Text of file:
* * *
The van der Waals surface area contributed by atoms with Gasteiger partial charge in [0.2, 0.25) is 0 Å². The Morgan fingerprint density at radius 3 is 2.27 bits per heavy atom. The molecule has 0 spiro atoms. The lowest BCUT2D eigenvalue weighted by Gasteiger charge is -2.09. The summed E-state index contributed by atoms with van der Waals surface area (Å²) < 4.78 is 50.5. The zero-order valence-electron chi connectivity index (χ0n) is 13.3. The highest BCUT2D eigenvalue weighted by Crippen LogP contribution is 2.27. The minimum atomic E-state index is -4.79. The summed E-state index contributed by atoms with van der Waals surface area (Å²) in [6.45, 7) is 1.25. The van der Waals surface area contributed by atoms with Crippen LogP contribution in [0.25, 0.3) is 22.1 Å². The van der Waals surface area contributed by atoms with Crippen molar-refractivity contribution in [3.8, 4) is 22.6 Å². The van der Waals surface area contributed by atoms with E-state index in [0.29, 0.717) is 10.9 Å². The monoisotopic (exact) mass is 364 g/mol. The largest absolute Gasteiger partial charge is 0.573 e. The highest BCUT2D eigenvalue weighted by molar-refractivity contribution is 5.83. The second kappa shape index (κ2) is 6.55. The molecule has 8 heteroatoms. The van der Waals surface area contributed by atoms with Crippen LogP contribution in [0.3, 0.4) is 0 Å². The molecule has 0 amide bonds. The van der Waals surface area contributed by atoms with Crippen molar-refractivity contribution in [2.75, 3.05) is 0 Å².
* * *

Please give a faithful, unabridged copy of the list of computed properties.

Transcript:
The van der Waals surface area contributed by atoms with Gasteiger partial charge in [0.2, 0.25) is 0 Å². The Morgan fingerprint density at radius 3 is 2.27 bits per heavy atom. The molecule has 0 spiro atoms. The lowest BCUT2D eigenvalue weighted by Gasteiger charge is -2.09. The summed E-state index contributed by atoms with van der Waals surface area (Å²) < 4.78 is 50.5. The zero-order valence-electron chi connectivity index (χ0n) is 13.3. The highest BCUT2D eigenvalue weighted by Crippen LogP contribution is 2.27. The minimum atomic E-state index is -4.79. The summed E-state index contributed by atoms with van der Waals surface area (Å²) in [6.45, 7) is 1.25. The van der Waals surface area contributed by atoms with Crippen LogP contribution in [0.25, 0.3) is 22.1 Å². The van der Waals surface area contributed by atoms with Crippen molar-refractivity contribution in [3.8, 4) is 22.6 Å². The van der Waals surface area contributed by atoms with E-state index in [0.29, 0.717) is 10.9 Å². The monoisotopic (exact) mass is 364 g/mol. The largest absolute Gasteiger partial charge is 0.573 e. The highest BCUT2D eigenvalue weighted by molar-refractivity contribution is 5.83. The second kappa shape index (κ2) is 6.55. The molecule has 8 heteroatoms. The van der Waals surface area contributed by atoms with Crippen LogP contribution in [0.3, 0.4) is 0 Å². The molecule has 0 amide bonds. The van der Waals surface area contributed by atoms with Crippen molar-refractivity contribution in [2.75, 3.05) is 0 Å².